Skip to main content

Nigeria's national security adviser joins race for presidency

By the CNN Wire Staff
  • Gen. Aliyu Gusau will challenge President Goodluck Jonathan
  • Gusau is part of a northern bloc hoping to take control of the ruling party
  • Primaries are scheduled to be held next month

Lagos, Nigeria (CNN) -- Nigeria's national security adviser has resigned from his post in order to run in the 2011 presidential election, he told CNN on Sunday.

In announcing his bid for the presidency, Gen. Aliyu Gusau will compete against President Goodluck Jonathan, who appointed Gusau to his national security post earlier this year to help quell religious clashes in the city of Jos.

Gusau is one of four main contenders from the country's north who announced Friday that they would put forth a single candidate to challenge Jonathan in next month's primaries for the People's Democratic Party.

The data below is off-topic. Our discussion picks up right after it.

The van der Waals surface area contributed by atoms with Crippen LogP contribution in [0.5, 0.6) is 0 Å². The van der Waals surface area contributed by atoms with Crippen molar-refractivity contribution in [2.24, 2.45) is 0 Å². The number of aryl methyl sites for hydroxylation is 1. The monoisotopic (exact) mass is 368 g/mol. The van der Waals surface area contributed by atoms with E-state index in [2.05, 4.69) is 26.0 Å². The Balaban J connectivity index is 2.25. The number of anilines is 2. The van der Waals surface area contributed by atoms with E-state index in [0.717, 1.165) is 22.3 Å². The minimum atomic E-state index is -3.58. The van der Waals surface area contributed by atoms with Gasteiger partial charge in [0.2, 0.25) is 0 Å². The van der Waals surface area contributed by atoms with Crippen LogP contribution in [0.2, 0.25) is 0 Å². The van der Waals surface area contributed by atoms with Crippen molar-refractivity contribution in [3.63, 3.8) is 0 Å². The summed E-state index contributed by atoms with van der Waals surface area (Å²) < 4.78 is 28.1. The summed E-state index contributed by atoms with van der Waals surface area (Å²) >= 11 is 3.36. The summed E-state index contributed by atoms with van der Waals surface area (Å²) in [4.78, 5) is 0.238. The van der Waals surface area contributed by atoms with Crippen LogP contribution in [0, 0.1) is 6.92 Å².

Gusau's announcement comes a day after Jonathan formally declared that he will run in the 2011 elections.

"I have decided to humbly offer myself as a candidate in the presidential primaries of our party, the great PDP (People's Democratic Party)," he said Saturday.

Under Nigerian "zoning" rules, power must shift to different regions and ethnic groups every eight years.

Jonathan -- who is from the Niger Delta, in the south -- was part of the joint ticket of the late President Umaru Yar'Adua, who was from the north.

Yar'Adua's death in May, after a long illness, upset the order of the zoning. Yar'Adua was elected in 2007 and his southern replacement threatened to halt the north's turn at holding power.

Under an agreement with the four contenders from the north, Gusau will challenge Jonathan and the bloc will support his bid to try to win the election in favor of the north.

The challenge has the potential to split the ruling party when primaries are scheduled to be held between October 18 and 20. However, Nigeria's Independent National Electoral Commission indicated in a communique Sunday that it could extend the timeline for the election.

CNN's Christian Purefoy contributed to this report.